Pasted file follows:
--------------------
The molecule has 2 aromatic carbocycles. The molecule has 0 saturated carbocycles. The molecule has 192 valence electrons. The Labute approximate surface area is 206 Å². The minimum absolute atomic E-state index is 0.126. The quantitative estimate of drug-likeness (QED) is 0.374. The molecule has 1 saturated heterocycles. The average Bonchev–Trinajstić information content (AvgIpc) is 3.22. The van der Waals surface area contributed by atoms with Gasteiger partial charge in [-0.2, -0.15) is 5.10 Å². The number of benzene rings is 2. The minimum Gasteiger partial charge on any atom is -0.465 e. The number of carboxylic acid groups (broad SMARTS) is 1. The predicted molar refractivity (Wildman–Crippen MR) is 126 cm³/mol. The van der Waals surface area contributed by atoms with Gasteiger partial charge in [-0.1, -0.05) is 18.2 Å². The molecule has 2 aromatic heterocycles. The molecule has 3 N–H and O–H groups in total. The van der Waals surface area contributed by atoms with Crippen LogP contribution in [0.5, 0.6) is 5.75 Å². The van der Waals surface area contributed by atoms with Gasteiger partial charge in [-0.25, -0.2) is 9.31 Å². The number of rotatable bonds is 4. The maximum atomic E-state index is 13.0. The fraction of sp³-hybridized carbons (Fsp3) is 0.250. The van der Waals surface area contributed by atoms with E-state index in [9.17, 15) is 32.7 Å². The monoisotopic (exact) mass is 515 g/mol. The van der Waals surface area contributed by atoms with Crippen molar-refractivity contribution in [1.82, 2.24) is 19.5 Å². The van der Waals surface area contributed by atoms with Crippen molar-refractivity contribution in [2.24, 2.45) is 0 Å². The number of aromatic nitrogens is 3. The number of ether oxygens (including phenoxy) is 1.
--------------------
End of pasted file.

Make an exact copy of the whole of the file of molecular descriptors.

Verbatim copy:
The molecule has 2 aromatic carbocycles. The molecule has 0 saturated carbocycles. The molecule has 192 valence electrons. The Labute approximate surface area is 206 Å². The minimum absolute atomic E-state index is 0.126. The quantitative estimate of drug-likeness (QED) is 0.374. The molecule has 1 saturated heterocycles. The average Bonchev–Trinajstić information content (AvgIpc) is 3.22. The van der Waals surface area contributed by atoms with Gasteiger partial charge in [-0.2, -0.15) is 5.10 Å². The number of benzene rings is 2. The minimum Gasteiger partial charge on any atom is -0.465 e. The number of carboxylic acid groups (broad SMARTS) is 1. The predicted molar refractivity (Wildman–Crippen MR) is 126 cm³/mol. The van der Waals surface area contributed by atoms with Gasteiger partial charge in [-0.1, -0.05) is 18.2 Å². The molecule has 2 aromatic heterocycles. The molecule has 3 N–H and O–H groups in total. The van der Waals surface area contributed by atoms with Crippen LogP contribution in [0.5, 0.6) is 5.75 Å². The van der Waals surface area contributed by atoms with Gasteiger partial charge in [-0.25, -0.2) is 9.31 Å². The number of rotatable bonds is 4. The maximum atomic E-state index is 13.0. The fraction of sp³-hybridized carbons (Fsp3) is 0.250. The van der Waals surface area contributed by atoms with E-state index in [9.17, 15) is 32.7 Å². The monoisotopic (exact) mass is 515 g/mol. The van der Waals surface area contributed by atoms with Crippen molar-refractivity contribution in [1.82, 2.24) is 19.5 Å². The van der Waals surface area contributed by atoms with Crippen molar-refractivity contribution in [2.24, 2.45) is 0 Å². The number of aromatic nitrogens is 3. The number of ether oxygens (including phenoxy) is 1.